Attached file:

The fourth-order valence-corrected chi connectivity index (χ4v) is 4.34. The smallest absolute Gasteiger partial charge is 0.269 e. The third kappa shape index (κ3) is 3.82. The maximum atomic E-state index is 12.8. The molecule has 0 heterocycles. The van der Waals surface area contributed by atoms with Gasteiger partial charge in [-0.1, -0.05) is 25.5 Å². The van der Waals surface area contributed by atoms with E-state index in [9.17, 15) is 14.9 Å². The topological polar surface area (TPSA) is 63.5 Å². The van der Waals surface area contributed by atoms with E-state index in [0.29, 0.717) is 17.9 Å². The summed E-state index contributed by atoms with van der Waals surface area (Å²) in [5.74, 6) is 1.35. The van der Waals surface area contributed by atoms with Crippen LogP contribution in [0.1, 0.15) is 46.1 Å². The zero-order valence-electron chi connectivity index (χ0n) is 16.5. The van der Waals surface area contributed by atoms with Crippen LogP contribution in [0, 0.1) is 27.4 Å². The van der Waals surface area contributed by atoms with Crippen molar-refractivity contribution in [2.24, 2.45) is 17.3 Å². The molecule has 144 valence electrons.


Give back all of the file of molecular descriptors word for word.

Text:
The fourth-order valence-corrected chi connectivity index (χ4v) is 4.34. The smallest absolute Gasteiger partial charge is 0.269 e. The third kappa shape index (κ3) is 3.82. The maximum atomic E-state index is 12.8. The molecule has 0 heterocycles. The van der Waals surface area contributed by atoms with Gasteiger partial charge in [-0.1, -0.05) is 25.5 Å². The van der Waals surface area contributed by atoms with E-state index in [9.17, 15) is 14.9 Å². The topological polar surface area (TPSA) is 63.5 Å². The van der Waals surface area contributed by atoms with E-state index in [0.29, 0.717) is 17.9 Å². The summed E-state index contributed by atoms with van der Waals surface area (Å²) in [5.74, 6) is 1.35. The van der Waals surface area contributed by atoms with Crippen LogP contribution in [0.1, 0.15) is 46.1 Å². The zero-order valence-electron chi connectivity index (χ0n) is 16.5. The van der Waals surface area contributed by atoms with Crippen LogP contribution in [0, 0.1) is 27.4 Å². The van der Waals surface area contributed by atoms with Crippen molar-refractivity contribution in [2.24, 2.45) is 17.3 Å². The molecule has 144 valence electrons.